Whole grains like brown rice, millet, barley, farro, buckwheat and quinoa have a "nice guy" reputation of being a bit boring. Well, you can toss that stereotype away with your side of white rice! We've profiled each grain to show you how versatile and delicious it can be.

By Rachael Ray Every Day
November 01, 2005


great grains brown rice

He's white rice's heartier, more healthful cousin. With a mild, nutty flavor, this guy's a natural choice when introducing your family to whole grains: He's familiar and most of us have met him before, but he also packs three times more fiber than white.


great grains millet

Okay, he's not the sexiest grain. (He is, after all, found in birdseed.) But we think of him as the strong and silent type. You don't notice him because he's too busy enhancing the great flavors he's cooked with. Slip him into mac 'n' cheese for an antioxidant boost.


great grains barley

You've probably had him in the form of beef barley soup, but he's got so much more to offer. (Think risottos, salads and chilis.) His subtle, buttery flavor works in sweet dishes, too -- add cooked barley to rice pudding and muffins for a chewier texture.


great grains farro

This guy's the whole package: He's lower in calories and packs more fiber and protein than other whole grains. Try him hot (casseroles) or cold (salads). And he's a leftover you'll love -- unlike other starches, he never tastes mushy or dried out the morning after.


great grains buckwheat

Look past his dorky name and you'll find quite a character. If you toast him before cooking, he releases his alter ego, kasha, for an earthy smokiness. Buckwheat cooks quickly and has a soft, hearty texture that naturally thickens soups and works well in stuffings.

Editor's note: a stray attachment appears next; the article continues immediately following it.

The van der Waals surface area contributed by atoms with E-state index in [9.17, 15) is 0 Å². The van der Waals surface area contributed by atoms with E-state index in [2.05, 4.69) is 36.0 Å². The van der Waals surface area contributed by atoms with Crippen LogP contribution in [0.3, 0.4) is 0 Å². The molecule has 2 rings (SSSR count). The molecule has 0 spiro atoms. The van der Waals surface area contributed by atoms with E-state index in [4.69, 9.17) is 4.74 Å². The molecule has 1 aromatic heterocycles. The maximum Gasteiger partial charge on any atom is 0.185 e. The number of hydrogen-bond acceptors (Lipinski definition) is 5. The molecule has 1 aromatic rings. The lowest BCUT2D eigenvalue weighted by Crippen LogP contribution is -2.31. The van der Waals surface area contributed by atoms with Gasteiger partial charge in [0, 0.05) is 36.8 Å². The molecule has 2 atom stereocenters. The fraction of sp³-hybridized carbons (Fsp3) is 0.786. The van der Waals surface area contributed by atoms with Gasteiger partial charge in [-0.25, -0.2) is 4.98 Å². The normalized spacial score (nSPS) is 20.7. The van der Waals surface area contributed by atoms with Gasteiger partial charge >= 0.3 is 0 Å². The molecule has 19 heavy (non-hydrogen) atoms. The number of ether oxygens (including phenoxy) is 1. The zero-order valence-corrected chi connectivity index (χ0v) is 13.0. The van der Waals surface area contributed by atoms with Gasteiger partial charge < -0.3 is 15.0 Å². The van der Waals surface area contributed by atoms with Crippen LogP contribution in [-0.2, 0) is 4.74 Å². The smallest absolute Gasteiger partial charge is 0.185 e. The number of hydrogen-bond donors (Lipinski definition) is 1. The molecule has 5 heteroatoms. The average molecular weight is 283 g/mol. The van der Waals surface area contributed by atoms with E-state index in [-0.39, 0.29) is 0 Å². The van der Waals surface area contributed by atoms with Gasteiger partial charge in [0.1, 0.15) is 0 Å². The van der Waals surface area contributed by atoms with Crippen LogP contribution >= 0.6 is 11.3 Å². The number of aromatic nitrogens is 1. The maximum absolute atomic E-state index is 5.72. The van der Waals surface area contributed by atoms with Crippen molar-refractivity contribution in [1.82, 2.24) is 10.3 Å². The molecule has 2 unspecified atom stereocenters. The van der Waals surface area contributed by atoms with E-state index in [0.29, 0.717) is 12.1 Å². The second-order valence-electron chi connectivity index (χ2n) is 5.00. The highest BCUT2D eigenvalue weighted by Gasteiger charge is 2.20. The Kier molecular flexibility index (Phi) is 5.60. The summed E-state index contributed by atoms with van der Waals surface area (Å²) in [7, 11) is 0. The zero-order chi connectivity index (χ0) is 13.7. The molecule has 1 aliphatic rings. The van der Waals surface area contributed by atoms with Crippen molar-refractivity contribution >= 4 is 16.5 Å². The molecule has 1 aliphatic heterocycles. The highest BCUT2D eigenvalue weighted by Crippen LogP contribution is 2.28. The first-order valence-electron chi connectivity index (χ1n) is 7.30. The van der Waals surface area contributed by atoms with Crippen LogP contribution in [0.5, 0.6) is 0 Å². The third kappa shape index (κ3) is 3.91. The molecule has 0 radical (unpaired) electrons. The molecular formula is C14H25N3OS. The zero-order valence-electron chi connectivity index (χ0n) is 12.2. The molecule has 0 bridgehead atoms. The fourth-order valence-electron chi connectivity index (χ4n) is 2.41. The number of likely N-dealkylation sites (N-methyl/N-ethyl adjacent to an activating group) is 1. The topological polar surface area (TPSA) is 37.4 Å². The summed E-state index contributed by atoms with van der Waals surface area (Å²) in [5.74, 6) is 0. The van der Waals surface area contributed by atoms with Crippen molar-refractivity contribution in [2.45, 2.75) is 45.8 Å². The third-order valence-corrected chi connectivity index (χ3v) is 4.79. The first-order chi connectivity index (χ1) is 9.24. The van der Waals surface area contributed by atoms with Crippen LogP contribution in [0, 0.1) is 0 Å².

great grains quinoa

This grain has long been popular with the yoga set: He bends into shape, molding into patties one minute and adding heft to stews the next. Quinoa also wins for ease and speed. With a little S&P and 15 minutes, he's a creamy yet crunchy side that stands in for polenta, couscous or pasta.

Get more Whole Grain Recipes at TasteofHome.com including Top 10 Gluten-Free Recipes!


Whole grains contain more antioxidants than fruits and vegetables.
Regularly eating whole grains can slash the risk of heart disease and diabetes by more than 25 percent.
Fiber-rich foods like whole grains help you burn more calories.
Children who eat whole grains are half as likely to develop inflammatory diseases such as asthma.


Serve millet and buckwheat as a porridge with your favorite oatmeal toppings.
Add cooked grains to quiches and omelets.
Stir cooked barley, farro, millet and buckwheat into cookie, muffin and pancake batters.
Add grains to your favorite soups and stews.
Combine cooked grains with some beaten egg and seasonings, then fry into cakes.
Sprinkle cooked grains across the tops of casseroles and broil for a crust.
Swap in barley, farro or quinoa for rice when making risotto.


Don't overspend! Whole grains tend to be pricier than their more processed, less nutritious counterparts. Look for them at the supermarket in bulk bins, where they're cheaper.

Do store them in the freezer! Whole grains retain some of their natural oils -- giving them a shelf life of about six months -- so freeze them to prevent them from turning rancid.

Do rinse them before cooking!Brown rice and barley only need a quick rinse, but the others need a thorough washing to prevent a bitter aftertaste. don't stir them while cooking! Give the grains a couple of stirs only when adding them to the pot; too much stirring will make them bland and starchy.

Don't overcook! You're going for al dente, not mushy. Try them a few minutes before the end of their cooking time -- there should be slight resistance in the center of the grain.

Do fluff cooked grains! Once they're done cooking, let them sit for 5 minutes before fluffing with a fork to separate.

Do make ahead! Double up on batches of cooked barley, brown rice and farro -- they freeze well and defrost easily in the microwave.